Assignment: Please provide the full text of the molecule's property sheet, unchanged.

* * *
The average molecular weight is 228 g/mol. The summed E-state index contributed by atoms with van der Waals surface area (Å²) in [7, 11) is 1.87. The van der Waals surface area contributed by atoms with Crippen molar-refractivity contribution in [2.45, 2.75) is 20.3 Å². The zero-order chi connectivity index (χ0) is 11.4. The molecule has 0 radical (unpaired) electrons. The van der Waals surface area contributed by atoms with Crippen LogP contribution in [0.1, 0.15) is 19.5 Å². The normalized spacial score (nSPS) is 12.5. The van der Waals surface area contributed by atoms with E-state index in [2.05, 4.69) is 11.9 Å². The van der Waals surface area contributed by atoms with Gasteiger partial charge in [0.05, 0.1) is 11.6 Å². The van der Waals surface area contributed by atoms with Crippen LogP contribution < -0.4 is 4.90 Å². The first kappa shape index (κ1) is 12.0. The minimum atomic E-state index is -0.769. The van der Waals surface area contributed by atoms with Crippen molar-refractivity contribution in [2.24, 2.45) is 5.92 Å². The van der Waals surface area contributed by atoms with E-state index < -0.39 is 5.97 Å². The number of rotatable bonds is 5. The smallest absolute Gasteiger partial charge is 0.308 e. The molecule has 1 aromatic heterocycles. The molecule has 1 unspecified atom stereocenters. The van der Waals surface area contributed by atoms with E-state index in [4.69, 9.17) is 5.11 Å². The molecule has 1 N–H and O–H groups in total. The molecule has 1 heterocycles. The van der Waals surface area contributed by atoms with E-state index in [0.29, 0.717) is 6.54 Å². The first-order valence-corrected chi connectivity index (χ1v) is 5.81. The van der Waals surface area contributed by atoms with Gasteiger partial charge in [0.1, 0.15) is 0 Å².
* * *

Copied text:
The average molecular weight is 228 g/mol. The summed E-state index contributed by atoms with van der Waals surface area (Å²) in [7, 11) is 1.87. The van der Waals surface area contributed by atoms with Crippen molar-refractivity contribution in [2.45, 2.75) is 20.3 Å². The zero-order chi connectivity index (χ0) is 11.4. The molecule has 0 radical (unpaired) electrons. The van der Waals surface area contributed by atoms with Crippen LogP contribution in [0.1, 0.15) is 19.5 Å². The normalized spacial score (nSPS) is 12.5. The van der Waals surface area contributed by atoms with E-state index in [2.05, 4.69) is 11.9 Å². The van der Waals surface area contributed by atoms with Gasteiger partial charge in [0.05, 0.1) is 11.6 Å². The van der Waals surface area contributed by atoms with Crippen LogP contribution < -0.4 is 4.90 Å². The first kappa shape index (κ1) is 12.0. The minimum atomic E-state index is -0.769. The van der Waals surface area contributed by atoms with Crippen molar-refractivity contribution in [2.24, 2.45) is 5.92 Å². The van der Waals surface area contributed by atoms with E-state index < -0.39 is 5.97 Å². The number of rotatable bonds is 5. The smallest absolute Gasteiger partial charge is 0.308 e. The molecule has 1 aromatic heterocycles. The molecule has 1 unspecified atom stereocenters. The van der Waals surface area contributed by atoms with E-state index in [4.69, 9.17) is 5.11 Å². The molecule has 1 N–H and O–H groups in total. The molecule has 1 heterocycles. The van der Waals surface area contributed by atoms with E-state index in [0.29, 0.717) is 6.54 Å². The first-order valence-corrected chi connectivity index (χ1v) is 5.81. The van der Waals surface area contributed by atoms with Gasteiger partial charge in [0.1, 0.15) is 0 Å².